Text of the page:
Why do it?
There is strong evidence of the benefits of collaborative tasks in education but teachers and students often approach group assessment with trepidation. To provide just one example, in CLT’s August 2021 Lunch Vox, offshore students shared how they had disliked group work prior to the COVID-19 pandemic but how valuable group tasks have turned out to be for providing social connection while learning remotely. And while there are potential pitfalls, strategies can be used to plan and implement group assessment in ways that support positive student learning across all learning models.
Gibbs (2009) offers evidence-based guidance when designing group assessment, and states that “group work has the potential to measurably improve student engagement, performance, marks and retention and usually succeeds in achieving this potential provided that there are associated assessment mechanisms that leverage appropriate student learning behaviour.”
Benefits of collaborative group work for students can include:
- opportunities to share alternate, diverse points of view and learn from other students
- supporting multi-disciplinary learning
- greater scope to contribute to complex projects
- providing a structured experience for students to develop skills applicable to teamwork in professional situations, such as communication, role delegation and project management.
With these benefits in mind, it is not surprising that collaboration skills and multi-disciplinary learning will be a future focus as ANU graduate attributes are developed.
Considerations when designing group assessment
The following questions can guide a teaching team when designing group assessment for success:
- Sharing teaching practice: What can be learnt from the experiences of colleagues who are already doing this?
- Alignment: What is the purpose of the task? Is it linked with the learning outcomes of the course and program? Are group tasks balanced across the program, where relevant and meaningful?
- Student preparation: What is the value and relevance for students? What are the expectations? How do they develop the skills to effectively collaborate and manage group dynamics? Is group work appropriate to the course level, where motivation and experience differ?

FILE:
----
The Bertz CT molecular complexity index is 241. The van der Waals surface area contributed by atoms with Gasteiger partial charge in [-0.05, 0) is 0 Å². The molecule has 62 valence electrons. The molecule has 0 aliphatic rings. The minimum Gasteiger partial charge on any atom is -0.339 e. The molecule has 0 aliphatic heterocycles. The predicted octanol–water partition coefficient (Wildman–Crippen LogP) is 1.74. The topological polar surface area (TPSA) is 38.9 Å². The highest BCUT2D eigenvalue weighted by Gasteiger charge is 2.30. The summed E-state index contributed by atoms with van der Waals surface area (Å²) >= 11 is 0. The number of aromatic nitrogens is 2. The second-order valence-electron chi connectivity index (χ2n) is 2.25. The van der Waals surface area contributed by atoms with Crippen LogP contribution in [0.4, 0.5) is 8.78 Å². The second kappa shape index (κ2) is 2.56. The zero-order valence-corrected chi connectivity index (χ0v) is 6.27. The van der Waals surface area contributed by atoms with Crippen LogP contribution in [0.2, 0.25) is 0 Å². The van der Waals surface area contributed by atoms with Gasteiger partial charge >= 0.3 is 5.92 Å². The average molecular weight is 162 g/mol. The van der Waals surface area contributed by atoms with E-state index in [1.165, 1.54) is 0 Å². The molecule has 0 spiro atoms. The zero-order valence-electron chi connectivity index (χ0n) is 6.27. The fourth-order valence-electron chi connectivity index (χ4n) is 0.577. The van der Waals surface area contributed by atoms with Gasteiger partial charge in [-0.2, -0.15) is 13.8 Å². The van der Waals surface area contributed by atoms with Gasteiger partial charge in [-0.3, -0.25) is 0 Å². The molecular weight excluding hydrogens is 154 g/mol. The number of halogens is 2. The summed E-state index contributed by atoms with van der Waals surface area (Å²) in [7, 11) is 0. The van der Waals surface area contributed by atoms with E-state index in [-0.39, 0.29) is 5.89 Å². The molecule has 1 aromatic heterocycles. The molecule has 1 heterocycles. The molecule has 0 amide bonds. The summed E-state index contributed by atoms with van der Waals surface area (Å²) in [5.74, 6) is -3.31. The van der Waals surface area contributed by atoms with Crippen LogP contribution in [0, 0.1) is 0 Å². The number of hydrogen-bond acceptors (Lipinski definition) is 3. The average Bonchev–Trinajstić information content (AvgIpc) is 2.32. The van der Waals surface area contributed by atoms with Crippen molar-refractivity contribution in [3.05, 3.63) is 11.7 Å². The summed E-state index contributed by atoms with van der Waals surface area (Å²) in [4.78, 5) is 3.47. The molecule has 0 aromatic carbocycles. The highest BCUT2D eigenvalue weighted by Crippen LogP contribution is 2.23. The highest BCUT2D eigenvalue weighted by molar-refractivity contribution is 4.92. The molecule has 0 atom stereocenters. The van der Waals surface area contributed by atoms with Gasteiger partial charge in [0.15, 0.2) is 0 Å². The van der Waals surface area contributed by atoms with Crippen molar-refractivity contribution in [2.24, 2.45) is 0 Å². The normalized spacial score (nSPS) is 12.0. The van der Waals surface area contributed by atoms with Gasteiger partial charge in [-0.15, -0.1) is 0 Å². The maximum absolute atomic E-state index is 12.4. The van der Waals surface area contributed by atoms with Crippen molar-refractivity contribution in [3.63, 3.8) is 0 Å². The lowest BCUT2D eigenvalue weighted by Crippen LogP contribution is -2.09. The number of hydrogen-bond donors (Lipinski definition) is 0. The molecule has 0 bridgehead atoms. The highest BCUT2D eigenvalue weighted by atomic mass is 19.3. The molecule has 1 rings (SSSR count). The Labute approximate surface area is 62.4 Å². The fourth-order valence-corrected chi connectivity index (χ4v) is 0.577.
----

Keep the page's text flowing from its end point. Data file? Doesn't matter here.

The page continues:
- Accessibility: Have equity, diversity and disabilities been considered in designing the task? What is the alternative for students who cannot participate in a group?
- Group organisation: How will groups be selected to include diverse viewpoints? Will students meet online or face to face? Is the task suited to roles being allocated to team members?
- Grading: Will grades be the same across the team? Is an individual component included to increase the efficacy of the group output? Is the task low or high stakes? Can peer assessment be used to provide student input to individual contributions, and discourage social loafing?
- Challenges: How will group conflict be managed if it arises?
- Communication: Are there instructions for students on all aspects of the task? Does this address task requirements, assessment criteria, timelines, group support and technical tools to select topics, plan, collaborate and submit the task?
When these questions are considered and their outcomes communicated explicitly to students, participation in group assessment can be positive and meaningful. The questions posed here, along with ANU case studies will be explored in subsequent Interact posts.
Contact the Education Design Team at the Centre for Teaching and Learning if you would like to discuss group assessment at firstname.lastname@example.org. You can access online resources on group work at the Teaching at ANU SharePoint.
Bokcenter.harvard.edu. 2021. Group Work.
Gibbs G. (2009). The assessment of group work: lessons from the literature.
Melinda Drummond is a member of the Education Design team at the Centre for Learning and Teaching.